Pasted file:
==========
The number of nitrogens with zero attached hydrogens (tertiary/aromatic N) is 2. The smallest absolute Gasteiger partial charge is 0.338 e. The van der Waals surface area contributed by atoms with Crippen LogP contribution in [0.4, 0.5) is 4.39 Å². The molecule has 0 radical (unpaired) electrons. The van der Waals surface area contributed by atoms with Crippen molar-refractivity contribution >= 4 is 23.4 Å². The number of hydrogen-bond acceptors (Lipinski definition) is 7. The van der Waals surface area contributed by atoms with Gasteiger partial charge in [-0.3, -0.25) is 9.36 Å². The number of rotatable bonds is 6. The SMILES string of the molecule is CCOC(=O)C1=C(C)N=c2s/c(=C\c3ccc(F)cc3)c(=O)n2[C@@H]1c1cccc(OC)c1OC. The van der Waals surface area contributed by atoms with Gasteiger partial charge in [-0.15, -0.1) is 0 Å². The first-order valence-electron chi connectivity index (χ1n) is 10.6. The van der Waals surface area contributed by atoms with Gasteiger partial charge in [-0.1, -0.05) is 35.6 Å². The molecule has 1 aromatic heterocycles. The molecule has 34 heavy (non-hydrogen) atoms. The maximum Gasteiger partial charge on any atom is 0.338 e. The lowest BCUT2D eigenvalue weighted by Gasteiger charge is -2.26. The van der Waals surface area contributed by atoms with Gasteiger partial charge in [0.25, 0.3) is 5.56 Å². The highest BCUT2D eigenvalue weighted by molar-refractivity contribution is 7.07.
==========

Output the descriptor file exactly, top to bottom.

The number of nitrogens with zero attached hydrogens (tertiary/aromatic N) is 2. The smallest absolute Gasteiger partial charge is 0.338 e. The van der Waals surface area contributed by atoms with Crippen LogP contribution in [0.4, 0.5) is 4.39 Å². The molecule has 0 radical (unpaired) electrons. The van der Waals surface area contributed by atoms with Crippen molar-refractivity contribution >= 4 is 23.4 Å². The number of hydrogen-bond acceptors (Lipinski definition) is 7. The van der Waals surface area contributed by atoms with Gasteiger partial charge in [-0.3, -0.25) is 9.36 Å². The number of rotatable bonds is 6. The SMILES string of the molecule is CCOC(=O)C1=C(C)N=c2s/c(=C\c3ccc(F)cc3)c(=O)n2[C@@H]1c1cccc(OC)c1OC. The van der Waals surface area contributed by atoms with Gasteiger partial charge in [-0.15, -0.1) is 0 Å². The first-order valence-electron chi connectivity index (χ1n) is 10.6. The van der Waals surface area contributed by atoms with Gasteiger partial charge in [-0.1, -0.05) is 35.6 Å². The molecule has 1 aromatic heterocycles. The molecule has 34 heavy (non-hydrogen) atoms. The maximum Gasteiger partial charge on any atom is 0.338 e. The lowest BCUT2D eigenvalue weighted by Gasteiger charge is -2.26. The van der Waals surface area contributed by atoms with Gasteiger partial charge in [0.25, 0.3) is 5.56 Å². The highest BCUT2D eigenvalue weighted by molar-refractivity contribution is 7.07.